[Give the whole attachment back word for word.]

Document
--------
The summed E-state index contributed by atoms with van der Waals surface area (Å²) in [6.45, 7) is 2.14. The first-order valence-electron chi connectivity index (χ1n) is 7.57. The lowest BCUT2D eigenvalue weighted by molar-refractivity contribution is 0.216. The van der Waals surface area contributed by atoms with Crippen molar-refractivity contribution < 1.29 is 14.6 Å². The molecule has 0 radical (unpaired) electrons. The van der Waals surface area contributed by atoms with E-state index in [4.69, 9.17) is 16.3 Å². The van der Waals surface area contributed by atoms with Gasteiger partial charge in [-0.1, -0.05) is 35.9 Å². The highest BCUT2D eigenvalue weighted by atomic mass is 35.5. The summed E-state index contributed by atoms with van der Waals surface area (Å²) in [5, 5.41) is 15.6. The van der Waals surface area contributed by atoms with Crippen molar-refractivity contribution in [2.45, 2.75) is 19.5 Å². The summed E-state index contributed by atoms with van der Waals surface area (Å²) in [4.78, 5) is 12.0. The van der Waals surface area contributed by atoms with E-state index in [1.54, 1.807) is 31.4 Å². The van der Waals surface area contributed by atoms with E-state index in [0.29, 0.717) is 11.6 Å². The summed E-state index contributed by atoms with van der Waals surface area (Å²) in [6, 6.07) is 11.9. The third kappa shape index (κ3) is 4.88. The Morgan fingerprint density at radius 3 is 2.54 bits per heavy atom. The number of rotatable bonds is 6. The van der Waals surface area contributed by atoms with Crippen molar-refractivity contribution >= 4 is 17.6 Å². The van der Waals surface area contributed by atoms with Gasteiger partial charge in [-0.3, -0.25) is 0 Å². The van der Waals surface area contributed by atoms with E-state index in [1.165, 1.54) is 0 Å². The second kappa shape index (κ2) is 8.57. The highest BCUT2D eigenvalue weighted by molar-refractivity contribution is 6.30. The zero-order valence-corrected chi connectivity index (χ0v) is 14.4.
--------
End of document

The summed E-state index contributed by atoms with van der Waals surface area (Å²) in [6.45, 7) is 2.14. The first-order valence-electron chi connectivity index (χ1n) is 7.57. The lowest BCUT2D eigenvalue weighted by molar-refractivity contribution is 0.216. The van der Waals surface area contributed by atoms with Crippen molar-refractivity contribution < 1.29 is 14.6 Å². The molecule has 0 radical (unpaired) electrons. The van der Waals surface area contributed by atoms with E-state index in [4.69, 9.17) is 16.3 Å². The van der Waals surface area contributed by atoms with Gasteiger partial charge in [-0.1, -0.05) is 35.9 Å². The highest BCUT2D eigenvalue weighted by atomic mass is 35.5. The summed E-state index contributed by atoms with van der Waals surface area (Å²) in [5, 5.41) is 15.6. The van der Waals surface area contributed by atoms with Crippen molar-refractivity contribution in [2.45, 2.75) is 19.5 Å². The summed E-state index contributed by atoms with van der Waals surface area (Å²) in [4.78, 5) is 12.0. The van der Waals surface area contributed by atoms with E-state index in [1.54, 1.807) is 31.4 Å². The van der Waals surface area contributed by atoms with E-state index in [0.29, 0.717) is 11.6 Å². The summed E-state index contributed by atoms with van der Waals surface area (Å²) in [6, 6.07) is 11.9. The third kappa shape index (κ3) is 4.88. The Morgan fingerprint density at radius 3 is 2.54 bits per heavy atom. The number of rotatable bonds is 6. The van der Waals surface area contributed by atoms with Crippen molar-refractivity contribution >= 4 is 17.6 Å². The van der Waals surface area contributed by atoms with Gasteiger partial charge in [-0.3, -0.25) is 0 Å². The van der Waals surface area contributed by atoms with E-state index in [1.165, 1.54) is 0 Å². The second kappa shape index (κ2) is 8.57. The highest BCUT2D eigenvalue weighted by molar-refractivity contribution is 6.30. The zero-order valence-corrected chi connectivity index (χ0v) is 14.4.